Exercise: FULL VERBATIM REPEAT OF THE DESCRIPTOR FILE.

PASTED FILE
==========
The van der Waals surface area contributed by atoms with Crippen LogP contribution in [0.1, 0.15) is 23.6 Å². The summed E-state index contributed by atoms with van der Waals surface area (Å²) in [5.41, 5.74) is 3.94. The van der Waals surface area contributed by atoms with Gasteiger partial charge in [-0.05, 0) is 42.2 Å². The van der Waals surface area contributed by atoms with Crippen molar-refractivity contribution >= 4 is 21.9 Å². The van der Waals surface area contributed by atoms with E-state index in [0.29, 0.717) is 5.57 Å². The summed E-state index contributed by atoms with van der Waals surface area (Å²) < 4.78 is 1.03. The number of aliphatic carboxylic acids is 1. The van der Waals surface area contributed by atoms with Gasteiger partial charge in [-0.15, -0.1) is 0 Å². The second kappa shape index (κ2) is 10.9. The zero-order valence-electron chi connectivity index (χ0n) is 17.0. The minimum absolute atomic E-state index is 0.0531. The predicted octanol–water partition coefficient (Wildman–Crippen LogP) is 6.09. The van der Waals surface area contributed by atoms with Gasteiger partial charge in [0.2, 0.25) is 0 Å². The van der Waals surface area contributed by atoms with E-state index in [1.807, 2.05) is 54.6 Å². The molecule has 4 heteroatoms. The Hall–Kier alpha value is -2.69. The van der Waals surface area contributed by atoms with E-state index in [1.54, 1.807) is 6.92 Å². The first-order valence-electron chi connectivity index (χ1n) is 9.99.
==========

The van der Waals surface area contributed by atoms with Crippen LogP contribution in [0.1, 0.15) is 23.6 Å². The summed E-state index contributed by atoms with van der Waals surface area (Å²) in [5.41, 5.74) is 3.94. The van der Waals surface area contributed by atoms with Gasteiger partial charge in [-0.05, 0) is 42.2 Å². The van der Waals surface area contributed by atoms with Crippen molar-refractivity contribution >= 4 is 21.9 Å². The van der Waals surface area contributed by atoms with E-state index in [0.29, 0.717) is 5.57 Å². The summed E-state index contributed by atoms with van der Waals surface area (Å²) < 4.78 is 1.03. The number of aliphatic carboxylic acids is 1. The van der Waals surface area contributed by atoms with Gasteiger partial charge in [-0.15, -0.1) is 0 Å². The second kappa shape index (κ2) is 10.9. The zero-order valence-electron chi connectivity index (χ0n) is 17.0. The minimum absolute atomic E-state index is 0.0531. The predicted octanol–water partition coefficient (Wildman–Crippen LogP) is 6.09. The van der Waals surface area contributed by atoms with Gasteiger partial charge in [0.2, 0.25) is 0 Å². The van der Waals surface area contributed by atoms with E-state index in [1.807, 2.05) is 54.6 Å². The molecule has 4 heteroatoms. The Hall–Kier alpha value is -2.69. The van der Waals surface area contributed by atoms with E-state index in [1.54, 1.807) is 6.92 Å². The first-order valence-electron chi connectivity index (χ1n) is 9.99.